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Q. Who is Mr. Smarty Plants?

A: There are those who suspect Wildflower Center volunteers are the culpable and capable culprits. Yet, others think staff members play some, albeit small, role. You can torture us with your plant questions, but we will never reveal the Green Guru's secret identity.

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Ask Mr. Smarty Plants

Ask Mr. Smarty Plants is a free service provided by the staff and volunteers at the Lady Bird Johnson Wildflower Center.

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Please forgive us, but Mr. Smarty Plants has been overwhelmed by a flood of mail and must take a break for awhile to catch up. We hope to be accepting new questions again soon. Thank you!

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Thursday - May 02, 2013

From: Elkhart, IN
Region: Midwest
Topic: Planting, Soils, Shade Tolerant, Herbs/Forbs, Trees
Title: Flowers under pine trees from Elkhart Indiana
Answered by: Barbara Medford

QUESTION:

I have a number of pine trees at the back of my lot and would like to plant flowers under the tree. What can I plant?

ANSWER:

We have a very similar previous Mr. Smarty Plants answer for flowering plants under pine trees; it is, however, from Illinois. And, another one from New York, which also gives you instructions for using our National Suppliers Directory. So, we will use the same method detailed in the previous answers to find flowers that will grow in part shade, tolerate acidic soils and are native not only to North America but also to the area where they are to be grown; in your case, Elkhart County, IN.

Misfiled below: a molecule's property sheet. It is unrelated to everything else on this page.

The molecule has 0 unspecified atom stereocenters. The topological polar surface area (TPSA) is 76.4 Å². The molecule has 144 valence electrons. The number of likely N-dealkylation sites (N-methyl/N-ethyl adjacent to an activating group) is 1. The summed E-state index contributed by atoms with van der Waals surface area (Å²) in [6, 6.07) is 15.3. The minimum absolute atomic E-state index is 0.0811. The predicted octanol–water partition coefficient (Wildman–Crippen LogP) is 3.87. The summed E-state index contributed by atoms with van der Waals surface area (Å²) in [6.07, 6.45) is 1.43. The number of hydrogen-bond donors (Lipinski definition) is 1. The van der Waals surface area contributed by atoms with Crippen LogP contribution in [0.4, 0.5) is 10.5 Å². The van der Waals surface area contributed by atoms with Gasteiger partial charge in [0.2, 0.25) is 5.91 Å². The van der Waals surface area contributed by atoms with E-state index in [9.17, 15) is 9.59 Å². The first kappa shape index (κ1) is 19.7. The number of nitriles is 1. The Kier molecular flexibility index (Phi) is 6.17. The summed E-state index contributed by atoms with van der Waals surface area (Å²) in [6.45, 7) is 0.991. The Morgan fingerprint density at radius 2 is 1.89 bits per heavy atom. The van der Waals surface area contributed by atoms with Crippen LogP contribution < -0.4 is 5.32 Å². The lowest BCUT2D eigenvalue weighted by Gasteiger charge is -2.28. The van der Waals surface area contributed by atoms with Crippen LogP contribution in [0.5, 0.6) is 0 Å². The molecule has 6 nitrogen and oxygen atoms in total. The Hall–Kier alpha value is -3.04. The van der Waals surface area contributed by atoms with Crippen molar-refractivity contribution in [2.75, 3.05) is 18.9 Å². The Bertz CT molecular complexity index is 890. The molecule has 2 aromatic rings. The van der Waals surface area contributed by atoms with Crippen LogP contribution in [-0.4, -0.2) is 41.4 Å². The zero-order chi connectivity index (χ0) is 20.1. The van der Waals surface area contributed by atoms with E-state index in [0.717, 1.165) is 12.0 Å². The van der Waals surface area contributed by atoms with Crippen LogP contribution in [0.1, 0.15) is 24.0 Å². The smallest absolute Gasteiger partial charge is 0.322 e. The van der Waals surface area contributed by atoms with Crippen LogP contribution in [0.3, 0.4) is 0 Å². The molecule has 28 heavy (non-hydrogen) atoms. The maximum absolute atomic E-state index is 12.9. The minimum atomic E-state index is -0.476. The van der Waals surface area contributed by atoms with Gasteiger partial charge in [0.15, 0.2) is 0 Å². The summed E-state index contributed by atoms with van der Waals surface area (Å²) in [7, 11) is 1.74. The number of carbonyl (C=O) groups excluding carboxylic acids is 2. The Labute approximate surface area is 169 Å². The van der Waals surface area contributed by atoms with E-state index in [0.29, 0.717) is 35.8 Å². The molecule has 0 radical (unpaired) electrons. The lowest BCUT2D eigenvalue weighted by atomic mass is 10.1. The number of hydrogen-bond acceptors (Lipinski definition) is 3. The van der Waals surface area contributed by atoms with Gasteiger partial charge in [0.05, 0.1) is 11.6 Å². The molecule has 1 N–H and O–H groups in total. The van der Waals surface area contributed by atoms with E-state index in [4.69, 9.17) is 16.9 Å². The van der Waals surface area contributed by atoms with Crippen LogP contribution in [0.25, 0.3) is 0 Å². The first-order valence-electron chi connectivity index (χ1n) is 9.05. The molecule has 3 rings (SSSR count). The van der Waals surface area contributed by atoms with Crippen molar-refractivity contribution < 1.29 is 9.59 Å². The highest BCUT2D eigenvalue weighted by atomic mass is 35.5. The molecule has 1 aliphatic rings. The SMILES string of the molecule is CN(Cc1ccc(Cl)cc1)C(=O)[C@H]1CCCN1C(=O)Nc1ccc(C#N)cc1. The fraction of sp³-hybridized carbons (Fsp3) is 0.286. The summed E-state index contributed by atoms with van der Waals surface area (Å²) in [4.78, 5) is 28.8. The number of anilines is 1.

We will go to our Native Plant Database and, scrolling down the page to use the Combination Search, search on Indiana for the state, herbs (herbaceous blooming plants) for Habit, and "part shade" under Light Requirements. We will list some examples and you can go back to do your own search for different plants with different characteristics. Follow each plant link to our webpage on that plant to learn bloom times and colors, mature heights, soils preferred and soil moisture for that plant. We ave checked each plant on our list with the USDA Plant Profile Maps to make sure they are native to your area and therefore compatible with your climate, soils and rainfall.

Achillea millefolium (Common yarrow)

Aconitum uncinatum (Southern blue monkshood)

Agalinis purpurea (Purple false foxglove)

Anemone virginiana (Tall thimbleweed)

Aruncus dioicus (Bride's feathers)

Asclepias tuberosa (Butterflyweed)

Caltha palustris (Yellow marsh marigold)

Claytonia virginica (Virginia springbeauty)

Euphorbia marginata (Snow on the mountain)

Fragaria virginiana (Virginia strawberry)

 Hepatica nobilis var. obtusa (Roundlobe hepatica)

Lobelia siphilitica (Great blue lobelia)

 

From the Image Gallery


Common yarrow
Achillea millefolium

Southern blue monkshood
Aconitum uncinatum

Purple false foxglove
Agalinis purpurea

Tall thimbleweed
Anemone virginiana

Bride's feathers
Aruncus dioicus

Butterflyweed
Asclepias tuberosa

Yellow marsh marigold
Caltha palustris

Virginia springbeauty
Claytonia virginica

Snow on the mountain
Euphorbia marginata

Virginia strawberry
Fragaria virginiana

Roundlobe hepatica
Hepatica nobilis var. obtusa

Great blue lobelia
Lobelia siphilitica

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